Server 120 provides a Clinical Operating System (COS) that can connect various stations to a common integrated record that operates in real time. The COS would provide true field-to-field interoperability, since the field structure would be the same for each delivery system that used it. The COS system can create a process for a “longitudinal record,” where each original episode of care is appended over time and across delivery systems into a single medical record. In a longitudinal record system “reconstruction” is not necessary. Fragmented care is avoided and continuity is promoted so that systematic errors can largely be avoided. For example, the fifth leading killer in the United States is adverse drug interactions, which can be largely avoided by having all concerned parties connected to the same pharmacy system and by having that system operate in real time.

The COS integrated software can automatically collect data from the usual care processes and automatically enter the collected data into a relational database for analyzing the outcomes from the natural variations in care among practitioners. The knowledgebase generated from collecting this variation can be used to optimize care for entire populations. The outcome analysis can be used to create evidence-based protocols to then decrease the variation in care standardizing to the best outcomes. This process can reduce medical errors, optimize healthcare outcomes, save lives and substantially decrease the cost of healthcare.

In operation, system 100 in various embodiments permits authorized access to medical records stored via server 120. When a provider card 102 is inserted into a station 104 and authenticated (108), a session key is generated (110) by the card and sent to server 120 along with the cardholder's name, ID number, and access level. The server initializes a new session (134) and stores (122 and 124) this information for future use. This session information is retained even after the provider card is removed (106). Depending on the application, when the provider card is removed the application will either return to the login page or display an Insert Patient Card prompt. The session remains active until (at 140): the user logs out of station 136; the card timeout period of 15 minutes elapses (112) (for example); the server session timeout period (138) elapses; or the user closes the browser window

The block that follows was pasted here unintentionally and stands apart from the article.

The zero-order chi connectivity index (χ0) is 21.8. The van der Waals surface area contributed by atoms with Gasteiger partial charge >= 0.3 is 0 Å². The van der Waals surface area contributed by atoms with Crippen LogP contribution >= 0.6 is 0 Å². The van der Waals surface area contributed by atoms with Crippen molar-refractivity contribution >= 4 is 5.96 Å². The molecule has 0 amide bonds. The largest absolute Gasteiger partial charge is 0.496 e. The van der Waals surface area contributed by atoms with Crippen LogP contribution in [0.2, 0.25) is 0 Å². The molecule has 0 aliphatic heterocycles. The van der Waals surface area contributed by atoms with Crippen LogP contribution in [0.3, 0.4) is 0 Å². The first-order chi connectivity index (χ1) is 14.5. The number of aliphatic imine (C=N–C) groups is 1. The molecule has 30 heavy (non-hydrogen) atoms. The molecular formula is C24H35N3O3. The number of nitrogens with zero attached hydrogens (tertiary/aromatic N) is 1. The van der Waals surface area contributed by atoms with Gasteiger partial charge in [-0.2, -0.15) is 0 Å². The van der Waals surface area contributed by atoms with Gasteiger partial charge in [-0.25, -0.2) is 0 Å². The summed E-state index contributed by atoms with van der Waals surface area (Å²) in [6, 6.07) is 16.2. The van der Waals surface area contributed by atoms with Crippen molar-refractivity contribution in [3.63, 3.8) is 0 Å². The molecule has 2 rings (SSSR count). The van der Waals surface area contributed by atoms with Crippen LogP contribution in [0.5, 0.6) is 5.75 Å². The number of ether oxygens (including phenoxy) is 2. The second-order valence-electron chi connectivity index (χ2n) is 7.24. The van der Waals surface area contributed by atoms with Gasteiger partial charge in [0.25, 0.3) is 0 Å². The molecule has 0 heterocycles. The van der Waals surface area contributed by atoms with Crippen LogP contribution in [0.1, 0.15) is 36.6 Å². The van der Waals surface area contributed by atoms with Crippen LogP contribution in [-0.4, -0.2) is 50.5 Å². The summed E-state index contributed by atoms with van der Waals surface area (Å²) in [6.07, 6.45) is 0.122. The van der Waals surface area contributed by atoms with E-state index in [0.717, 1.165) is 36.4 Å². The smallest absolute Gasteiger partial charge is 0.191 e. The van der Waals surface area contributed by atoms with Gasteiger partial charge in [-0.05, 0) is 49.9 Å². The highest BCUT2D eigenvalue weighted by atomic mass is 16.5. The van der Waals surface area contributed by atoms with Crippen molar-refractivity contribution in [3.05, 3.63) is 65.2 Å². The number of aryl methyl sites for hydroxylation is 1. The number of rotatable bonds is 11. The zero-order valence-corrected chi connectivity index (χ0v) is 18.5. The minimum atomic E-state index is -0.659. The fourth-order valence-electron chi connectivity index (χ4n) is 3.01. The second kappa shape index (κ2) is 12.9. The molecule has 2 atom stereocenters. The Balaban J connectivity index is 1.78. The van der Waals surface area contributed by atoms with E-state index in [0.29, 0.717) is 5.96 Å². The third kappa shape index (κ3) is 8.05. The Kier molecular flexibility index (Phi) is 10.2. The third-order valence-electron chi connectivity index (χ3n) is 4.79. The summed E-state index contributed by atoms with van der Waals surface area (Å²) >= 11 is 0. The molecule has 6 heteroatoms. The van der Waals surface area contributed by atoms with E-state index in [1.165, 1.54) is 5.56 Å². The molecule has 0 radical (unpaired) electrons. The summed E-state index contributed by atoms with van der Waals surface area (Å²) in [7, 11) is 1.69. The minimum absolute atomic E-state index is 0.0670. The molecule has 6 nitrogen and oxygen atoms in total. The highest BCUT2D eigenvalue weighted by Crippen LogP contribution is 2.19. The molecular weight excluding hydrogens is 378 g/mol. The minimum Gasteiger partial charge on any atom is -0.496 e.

After a provider card 102 has been authenticated and removed, a patient card 132 can be inserted into station 136 and read (130). A provider's access level determines what information on the patient card 132 can be viewed. If the patient is a subscriber to the same insurance group to which the provider belongs, no additional consent (for example) is required for the provider to view (142) and modify (144) information. If the provider does not belong to the same insurance group the patient can be required to enter their password, which can act as legal consent to release medical information. To view information that the patient has tagged as sensitive, the patient can be required to enter their second password to give consent to access that information.

When the patient card 132 is removed, the patient record is closed, the application returns to the login page, and previously viewed pages are removed from the cache. The original session can remain active and a different patient card may be inserted and viewed without having to authenticate the provider card again.

Although the invention has been described herein by way of exemplary embodiments, variations in the structures and methods described herein may be made without departing from the spirit and scope of the invention. For example, the positioning and/or sizing of the various components may be varied. Individual components and arrangements of components may be substituted as known to the art (PDAs, cellphones, memory sticks, radio frequency imbedded chips, and the like). While the preferred embodiment of the invention has been illustrated and described, as noted above, many changes can be made without departing from the spirit and scope of the invention. Accordingly, the scope of the invention is not limited by the disclosure of the preferred embodiment. Instead, the invention should be determined entirely by reference to the claims that follow.